Industry Insights

5G Testing: What Is Dynamic Spectrum Sharing?

2020-05-28  |  5 min read 

Dynamic spectrum sharing (DSS) is a hot topic these days in 5G circles and for good reason. It provides several advantages to mobile network operators (MNOs), the main one being the opportunity to expand 5G coverage without having to permanently re-farm Long Term Evolution (LTE) spectrum or buy 5G spectrum.

DSS is a technique where LTE spectrum allocation is dynamically shared between 5G and LTE users. Depending on the load and traffic demand from both technologies, the base station dynamically changes the spectrum allocation to use more of the spectrum for 5G or LTE (Figure 1). As a result, the split between LTE and 5G New Radio (NR) in the spectrum changes over time.

DSS concept graph

Figure 1. DSS concept

DSS is especially appealing to MNOs because its rollout is possible through a software upgrade on existing base station hardware. The 3rd Generation Partnership Project (3GPP) only provides guidance on how to configure systems to enable efficient spectrum sharing for standalone (SA) and nonstandalone (NSA) deployments. Network equipment vendors (NEMs) can therefore implement DSS in various ways. Each vendor has its own proprietary DSS implementation with some using multimedia broadcast multicast service over single frequency network (MBSFN).

LTE MBSFN subframes can play a key role in downlink DSS implementation. Introduced in the 3GPP LTE specifications long ago to provide broadcast services over a mobile connection, these subframes can now be used to carry 5G traffic in the LTE channel. Figure 2 shows the control channels in blue and red color at the beginning of the subframe. The blank region is the part of the subframe originally meant for the broadcast service payload that can now carry 5G data. The figure also shows the combined subframe transmitted on the DSS channel with the MBSFN region filled with 5G data. Using MBSFN subframes allows any 5G numerology for the 5G transfer. It does not have to match the subcarrier spacing of LTE.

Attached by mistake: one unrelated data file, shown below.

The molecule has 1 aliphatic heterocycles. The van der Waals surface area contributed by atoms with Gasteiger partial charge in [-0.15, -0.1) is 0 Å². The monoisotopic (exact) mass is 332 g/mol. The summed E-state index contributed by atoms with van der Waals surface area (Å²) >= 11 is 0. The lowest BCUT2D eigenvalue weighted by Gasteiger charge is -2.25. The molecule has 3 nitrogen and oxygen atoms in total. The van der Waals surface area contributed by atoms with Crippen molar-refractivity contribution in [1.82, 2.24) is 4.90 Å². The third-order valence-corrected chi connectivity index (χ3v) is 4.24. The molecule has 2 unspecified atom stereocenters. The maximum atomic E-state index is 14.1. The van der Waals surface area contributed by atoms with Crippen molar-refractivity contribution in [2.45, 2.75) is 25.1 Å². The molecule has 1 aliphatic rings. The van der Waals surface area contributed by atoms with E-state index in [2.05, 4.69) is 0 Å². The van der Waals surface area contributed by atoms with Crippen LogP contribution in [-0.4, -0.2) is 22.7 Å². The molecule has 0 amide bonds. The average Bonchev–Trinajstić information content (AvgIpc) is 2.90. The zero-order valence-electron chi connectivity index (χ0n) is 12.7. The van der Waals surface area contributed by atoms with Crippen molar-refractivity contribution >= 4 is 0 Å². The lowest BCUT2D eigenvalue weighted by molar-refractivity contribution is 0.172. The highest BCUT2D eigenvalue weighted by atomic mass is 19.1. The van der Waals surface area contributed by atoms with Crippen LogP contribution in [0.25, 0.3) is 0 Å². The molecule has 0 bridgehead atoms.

LTE MBSFN subframes

Figure 2. LTE MBSFN subframes with and without 5G data

Control channel resources in DSS are another important aspect for network operators considering using the technology. The scheduler must manage always-on periodic channel or channel/signal resources efficiently to limit the overhead impact on LTE and NR capacity. Both LTE and NR have control channels to keep the network operational. They include:


  • Primary synchronization signal (PSS)/Secondary synchronization signal (SSS)/Physical broadcast channel (PBCH), periodic: 5 ms
  • Cell specific reference signal (CRS), always-on
  • Physical downlink control channel (PDCCH), at least 1 symbol due to 2/4 transmitter support
  • Physical random access channel (PRACH) and corresponding msg 2/3/4 related resources
  • Paging
  • Physical uplink control channel (PUCCH), channel state information (CSI) feedback needed to guarantee quick service restart


  • Synchronization signal block (SSB), periodic
  • PRACH and corresponding msg 2/3/4 related resources
  • Paging, SA
  • PUCCH, CSI feedback needed to guarantee quick service restart
  • Sounding reference signal (SRS), if needed

Even though they are not carrying any user payload, control channels use capacity that could otherwise be used for user payload. In DSS, this issue is compounded by the fact that both LTE and NR generate overhead. While the impact on capacity varies depending on the DSS implementation technique, it could range anywhere between 10 and 40%.

Although it has an impact on network capacity, DSS is a powerful feature for MNOs allowing NR deployment using available spectrum while limiting the impact of NR services on existing LTE users. For more information on this topic, listen to the following on-demand webinars:

You can also learn more about 5G NR Technologies by downloading Keysight’s eBook Engineering the 5G World or by visiting